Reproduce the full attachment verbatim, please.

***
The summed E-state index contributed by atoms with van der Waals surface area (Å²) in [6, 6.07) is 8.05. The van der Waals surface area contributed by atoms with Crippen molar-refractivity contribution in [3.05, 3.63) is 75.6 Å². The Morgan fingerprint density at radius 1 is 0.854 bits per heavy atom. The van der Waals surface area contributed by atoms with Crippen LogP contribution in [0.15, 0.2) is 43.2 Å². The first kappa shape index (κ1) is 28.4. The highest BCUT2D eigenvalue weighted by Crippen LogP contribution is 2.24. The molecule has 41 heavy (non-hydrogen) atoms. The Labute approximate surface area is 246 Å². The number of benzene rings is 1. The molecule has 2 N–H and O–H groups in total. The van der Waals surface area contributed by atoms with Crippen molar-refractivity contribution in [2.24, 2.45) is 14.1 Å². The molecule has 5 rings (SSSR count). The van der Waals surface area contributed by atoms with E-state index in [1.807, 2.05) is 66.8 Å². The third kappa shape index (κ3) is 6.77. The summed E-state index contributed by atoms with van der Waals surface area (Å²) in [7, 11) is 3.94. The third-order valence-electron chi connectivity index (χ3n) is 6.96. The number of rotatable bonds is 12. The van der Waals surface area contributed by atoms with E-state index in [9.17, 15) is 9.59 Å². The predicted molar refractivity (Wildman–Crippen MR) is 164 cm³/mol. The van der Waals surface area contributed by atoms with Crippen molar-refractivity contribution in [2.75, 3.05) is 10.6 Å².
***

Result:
The summed E-state index contributed by atoms with van der Waals surface area (Å²) in [6, 6.07) is 8.05. The van der Waals surface area contributed by atoms with Crippen molar-refractivity contribution in [3.05, 3.63) is 75.6 Å². The Morgan fingerprint density at radius 1 is 0.854 bits per heavy atom. The van der Waals surface area contributed by atoms with Crippen LogP contribution in [0.15, 0.2) is 43.2 Å². The first kappa shape index (κ1) is 28.4. The highest BCUT2D eigenvalue weighted by Crippen LogP contribution is 2.24. The molecule has 41 heavy (non-hydrogen) atoms. The Labute approximate surface area is 246 Å². The number of benzene rings is 1. The molecule has 2 N–H and O–H groups in total. The van der Waals surface area contributed by atoms with Crippen molar-refractivity contribution in [2.24, 2.45) is 14.1 Å². The molecule has 5 rings (SSSR count). The van der Waals surface area contributed by atoms with E-state index in [1.807, 2.05) is 66.8 Å². The third kappa shape index (κ3) is 6.77. The summed E-state index contributed by atoms with van der Waals surface area (Å²) in [7, 11) is 3.94. The third-order valence-electron chi connectivity index (χ3n) is 6.96. The number of rotatable bonds is 12. The van der Waals surface area contributed by atoms with E-state index in [9.17, 15) is 9.59 Å². The predicted molar refractivity (Wildman–Crippen MR) is 164 cm³/mol. The van der Waals surface area contributed by atoms with Crippen molar-refractivity contribution in [2.75, 3.05) is 10.6 Å².